Good Company

Are you next in line to own the family business? Don't go it alone--peer groups can help.
Magazine Contributor
6 min read

This story appears in the May 2000 issue of Entrepreneur. Subscribe »

If you're about to take over a family business and worried that those peer-to-peer meetings of the "next generation" exist for airing complaints about the senior generation, relax. "Dealing with family issues is the thread, but the meetings don't focus on beating up on dad," says Stephen Henry, a member of Goshen College's Next Generation Roundtable in Goshen, Indiana, and president of Robert Henry Corp., a general contracting firm in South Bend, Indiana.

So what do these meetings cover? "Family business issues are part of the picture, but in our group, substantive issues take center stage," says Stephen McClure, a family business advisor in South Bend and facilitator of Goshen's Next Generation Roundtable. Goshen's Next Generation peers have picked up ideas from each other and outside experts on how to lower health-care costs, recover from disasters and even establish effective boards of outside advisors.

"When [our] next-generation affinity group first formed about three years ago, the members were trying to get their arms around what their role was in the family business and in the family," says Nina Paul, executive director at American University's Family Business Forum in Washington, DC. "About a year later, it was as if the group felt, 'We've had enough family talk,' and they started to invite experts to share information on substantive issues at their bimonthly meetings. Recent meetings covered [such topics as] employee benefits, increasing motivation among employees, writing business plans and Internet marketing."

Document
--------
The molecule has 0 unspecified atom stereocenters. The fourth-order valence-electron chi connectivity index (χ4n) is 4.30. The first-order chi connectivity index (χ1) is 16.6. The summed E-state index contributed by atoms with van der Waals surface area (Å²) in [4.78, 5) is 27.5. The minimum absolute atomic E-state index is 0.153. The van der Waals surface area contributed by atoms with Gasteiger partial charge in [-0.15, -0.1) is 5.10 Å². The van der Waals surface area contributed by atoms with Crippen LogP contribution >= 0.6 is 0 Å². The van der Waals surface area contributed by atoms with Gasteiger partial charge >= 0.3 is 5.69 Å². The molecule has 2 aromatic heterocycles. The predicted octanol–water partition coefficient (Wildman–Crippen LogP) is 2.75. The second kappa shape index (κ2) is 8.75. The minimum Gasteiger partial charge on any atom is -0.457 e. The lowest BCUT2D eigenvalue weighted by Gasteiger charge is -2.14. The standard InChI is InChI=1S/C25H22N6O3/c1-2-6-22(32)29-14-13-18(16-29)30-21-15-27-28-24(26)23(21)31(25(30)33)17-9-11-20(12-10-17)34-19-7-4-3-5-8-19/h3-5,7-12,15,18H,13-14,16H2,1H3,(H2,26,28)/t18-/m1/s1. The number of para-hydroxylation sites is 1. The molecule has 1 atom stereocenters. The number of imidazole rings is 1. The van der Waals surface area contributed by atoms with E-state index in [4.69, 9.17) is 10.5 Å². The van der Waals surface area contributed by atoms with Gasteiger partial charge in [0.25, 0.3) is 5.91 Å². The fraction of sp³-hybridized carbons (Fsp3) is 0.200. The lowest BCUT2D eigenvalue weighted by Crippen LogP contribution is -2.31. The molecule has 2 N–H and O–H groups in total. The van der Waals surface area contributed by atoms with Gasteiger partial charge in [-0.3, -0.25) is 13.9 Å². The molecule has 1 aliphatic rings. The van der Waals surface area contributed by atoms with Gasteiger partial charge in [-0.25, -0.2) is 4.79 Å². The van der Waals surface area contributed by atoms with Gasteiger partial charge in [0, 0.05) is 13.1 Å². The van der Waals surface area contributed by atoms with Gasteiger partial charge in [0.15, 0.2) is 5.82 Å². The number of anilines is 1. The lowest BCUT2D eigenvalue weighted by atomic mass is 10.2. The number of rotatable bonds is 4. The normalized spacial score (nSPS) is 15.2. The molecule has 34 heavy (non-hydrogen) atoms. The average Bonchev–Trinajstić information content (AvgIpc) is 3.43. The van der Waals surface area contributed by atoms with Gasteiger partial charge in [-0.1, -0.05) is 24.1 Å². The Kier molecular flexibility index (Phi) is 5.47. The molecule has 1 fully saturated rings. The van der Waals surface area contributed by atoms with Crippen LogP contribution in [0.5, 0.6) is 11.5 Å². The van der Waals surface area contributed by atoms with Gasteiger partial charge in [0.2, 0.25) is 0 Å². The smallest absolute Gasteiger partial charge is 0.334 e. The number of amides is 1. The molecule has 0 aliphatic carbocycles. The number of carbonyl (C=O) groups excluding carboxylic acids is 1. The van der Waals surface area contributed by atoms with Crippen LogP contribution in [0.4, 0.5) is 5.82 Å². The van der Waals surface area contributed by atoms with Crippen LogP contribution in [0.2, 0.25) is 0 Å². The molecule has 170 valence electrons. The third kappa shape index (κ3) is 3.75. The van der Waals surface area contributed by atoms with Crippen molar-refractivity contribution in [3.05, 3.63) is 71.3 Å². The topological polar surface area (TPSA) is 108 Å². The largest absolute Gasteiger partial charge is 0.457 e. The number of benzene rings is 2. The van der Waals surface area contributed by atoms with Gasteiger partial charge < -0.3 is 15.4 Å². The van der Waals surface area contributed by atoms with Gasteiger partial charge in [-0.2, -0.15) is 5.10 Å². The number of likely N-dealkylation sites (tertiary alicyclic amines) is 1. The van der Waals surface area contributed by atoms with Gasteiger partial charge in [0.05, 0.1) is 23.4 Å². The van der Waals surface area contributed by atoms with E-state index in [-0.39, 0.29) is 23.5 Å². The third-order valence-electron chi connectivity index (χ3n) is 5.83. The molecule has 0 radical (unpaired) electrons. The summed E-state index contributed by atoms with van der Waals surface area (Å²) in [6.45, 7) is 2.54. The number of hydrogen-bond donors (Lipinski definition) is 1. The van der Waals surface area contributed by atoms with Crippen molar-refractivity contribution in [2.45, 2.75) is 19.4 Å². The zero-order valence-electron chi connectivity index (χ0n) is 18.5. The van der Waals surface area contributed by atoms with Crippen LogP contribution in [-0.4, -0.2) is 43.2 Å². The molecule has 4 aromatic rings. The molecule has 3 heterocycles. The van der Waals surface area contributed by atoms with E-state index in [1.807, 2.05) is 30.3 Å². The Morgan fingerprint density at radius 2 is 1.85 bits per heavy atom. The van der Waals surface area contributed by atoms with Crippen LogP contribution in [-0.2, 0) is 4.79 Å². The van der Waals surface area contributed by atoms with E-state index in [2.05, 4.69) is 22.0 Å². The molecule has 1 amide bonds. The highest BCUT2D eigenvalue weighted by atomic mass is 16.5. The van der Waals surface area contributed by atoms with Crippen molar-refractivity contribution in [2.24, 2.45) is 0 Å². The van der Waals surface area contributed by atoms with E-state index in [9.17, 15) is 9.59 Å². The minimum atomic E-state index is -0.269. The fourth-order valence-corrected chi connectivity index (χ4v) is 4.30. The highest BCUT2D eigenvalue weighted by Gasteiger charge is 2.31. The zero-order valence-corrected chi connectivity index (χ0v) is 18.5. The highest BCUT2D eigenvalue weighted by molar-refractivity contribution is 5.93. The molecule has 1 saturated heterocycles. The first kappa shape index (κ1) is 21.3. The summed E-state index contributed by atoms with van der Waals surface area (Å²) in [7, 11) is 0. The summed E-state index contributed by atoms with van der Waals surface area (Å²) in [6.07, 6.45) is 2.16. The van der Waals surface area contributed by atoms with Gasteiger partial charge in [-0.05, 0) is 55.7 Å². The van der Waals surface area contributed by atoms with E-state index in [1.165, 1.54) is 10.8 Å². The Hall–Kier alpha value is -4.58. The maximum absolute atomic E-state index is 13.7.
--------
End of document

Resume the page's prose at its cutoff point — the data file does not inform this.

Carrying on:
Each next-generation group operates differently, depending on the wishes of its members. Two expectations important to every group, however, are confidentiality and participation. If the discussions aren't confidential, people won't feel comfortable enough to share information about the issues they or their businesses are facing. To be effective, group members are expected to show up at meetings and participate. That doesn't mean having all the answers; it means getting involved. "A group works best when its members are effective contributors," says McClure.

Benefits of Belonging

"People think that by joining any group, they're admitting to a certain amount of dysfunction," says Paul. "So they're leery about the idea." But once there, she says, they realize that the other participants are successful people who want to learn more about themselves and family business practices in a trusting environment.

Still not sure if it's right for you? Consider the advantages of joining a next-generation peer group:

  • Good ideas to implement now. When Henry and his three brothers were young adults, they had no specific rules about how and when they could join their father's business; but with 12 third-generation kids at their heels, "I realized how important a family employment policy was," Henry explains. So he recently established one at Robert Henry-based on information garnered from discussions with next generation group colleagues whose family businesses had instituted such a policy.